By Mark Scholz
Reflecting on 2017
“Alberta’s beleaguered energy sector is making a comeback,” the CBC declared at the end of November. To be sure, things are looking up after a tough few years for companies and workers at each end of the Canadian oil and gas supply chain and all points between. However, the country’s drillers and well-servicing contractors could be forgiven for feeling less-than-optimistic about the immediate future.
CAODC members are still struggling with flat day rates and the Association’s forecasting committee says that overall fleet totals will be down slightly for 2018. In some respects, our industry has become a victim of its own powers to innovate. Walking rig technology and bigger pumps and circulating systems have become the order of the day. For companies that can afford to invest in it, this technology means more wells can be drilled in less time. However, those who cannot afford to upgrade their equipment in a low-price environment are struggling.
Our role at the CAODC is to do what we can to help member companies weather the storm, whether that means creating business opportunities through networking, sharing best practices, or lobbying government on behalf of Canada’s drilling and well-servicing company owners, and those they employ. This year, much of our focus has been on the lack of market access for Canada’s oil and gas products, an issue that affects every oil and gas worker in Canada, as well as countless other industries and professionals across the country.
Pipeline capacity in Canada is currently insufficient, which will lead to more crude shipped by rail in 2018 and beyond if construction does not begin on new export projects. Western Canadian crude supply is set to grow by nearly 40 percent in the coming decade and we will continue to see depressed prices, comparatively unsafe transportation, and lack of investment, if governments at all levels do not take a leadership role and facilitate the construction of new and safe pipeline infrastructure. The CAODC has been calling on our policymakers to stand behind approved projects in the face of the pushback of a vocal minority and to create a healthy investment environment to support these projects. Protracted and cumbersome approvals processes are threatening our national prosperity and this issue must be remedied if Canada is to reach its full potential as an ethical, environmentally responsible and innovative energy producer.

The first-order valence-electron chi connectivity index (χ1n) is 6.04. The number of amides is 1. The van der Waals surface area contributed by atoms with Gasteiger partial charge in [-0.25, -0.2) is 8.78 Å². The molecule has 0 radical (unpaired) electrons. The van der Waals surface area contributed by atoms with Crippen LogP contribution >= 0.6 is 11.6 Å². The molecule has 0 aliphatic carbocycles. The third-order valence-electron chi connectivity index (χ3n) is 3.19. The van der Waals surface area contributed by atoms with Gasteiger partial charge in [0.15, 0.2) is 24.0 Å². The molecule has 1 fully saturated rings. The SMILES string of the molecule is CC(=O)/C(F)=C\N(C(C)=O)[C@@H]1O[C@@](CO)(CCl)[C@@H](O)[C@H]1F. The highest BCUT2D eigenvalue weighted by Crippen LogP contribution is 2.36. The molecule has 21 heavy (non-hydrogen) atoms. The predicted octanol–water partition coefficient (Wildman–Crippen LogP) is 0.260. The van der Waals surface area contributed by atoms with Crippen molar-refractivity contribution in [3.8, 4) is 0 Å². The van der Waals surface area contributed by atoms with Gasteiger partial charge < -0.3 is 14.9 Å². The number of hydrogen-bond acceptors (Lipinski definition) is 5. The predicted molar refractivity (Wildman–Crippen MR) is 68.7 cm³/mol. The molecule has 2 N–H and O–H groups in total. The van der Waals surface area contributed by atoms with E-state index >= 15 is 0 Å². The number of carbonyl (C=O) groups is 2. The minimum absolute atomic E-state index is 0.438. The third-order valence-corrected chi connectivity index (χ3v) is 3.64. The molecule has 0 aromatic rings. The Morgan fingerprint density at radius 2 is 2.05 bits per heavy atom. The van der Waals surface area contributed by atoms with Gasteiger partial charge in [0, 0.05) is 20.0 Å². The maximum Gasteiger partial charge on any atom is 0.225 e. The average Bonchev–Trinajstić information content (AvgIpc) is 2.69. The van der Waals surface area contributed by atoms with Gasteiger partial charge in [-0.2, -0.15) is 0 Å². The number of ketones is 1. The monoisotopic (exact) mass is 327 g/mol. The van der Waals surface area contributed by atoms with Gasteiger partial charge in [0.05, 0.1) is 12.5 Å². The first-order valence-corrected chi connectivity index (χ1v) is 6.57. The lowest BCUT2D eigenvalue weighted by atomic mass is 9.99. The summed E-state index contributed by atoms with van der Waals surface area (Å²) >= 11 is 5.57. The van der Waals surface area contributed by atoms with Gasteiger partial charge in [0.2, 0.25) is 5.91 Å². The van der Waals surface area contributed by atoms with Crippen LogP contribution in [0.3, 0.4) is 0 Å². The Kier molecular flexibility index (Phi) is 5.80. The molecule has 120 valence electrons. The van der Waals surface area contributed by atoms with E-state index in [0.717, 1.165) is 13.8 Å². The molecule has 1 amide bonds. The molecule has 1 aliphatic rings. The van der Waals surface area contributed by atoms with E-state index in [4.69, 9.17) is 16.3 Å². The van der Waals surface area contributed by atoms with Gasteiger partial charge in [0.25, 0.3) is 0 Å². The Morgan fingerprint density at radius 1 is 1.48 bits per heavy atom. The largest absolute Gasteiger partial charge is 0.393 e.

We are slowly seeing Canadians from all walks of life wake up to the realization that our most important industries are intrinsically integrated. From refinery workers in New Brunswick to construction workers in Ontario to marine pilots in British Columbia, folks that care about their own livelihoods and our country’s future prosperity have begun to contact their elected officials to let them know just how much is at stake. We hope to see a good deal more of this in 2018, and we thank those who have already taken the time to speak up in favour of access to new markets.
With world oil prices stabilizing and some of our best and brightest heading back to work, it’s time to re-focus our efforts on planning for the future. Labour issues, as well as the aforementioned market access uncertainties loom large on the horizon. However, we have a great deal to be proud of in terms of our resilience, our equipment, and most, importantly, our people. They are the ones who have seen our industry through a few really tough years and they will be the reason we bounce back, albeit in a more measured way than we have seen in years past.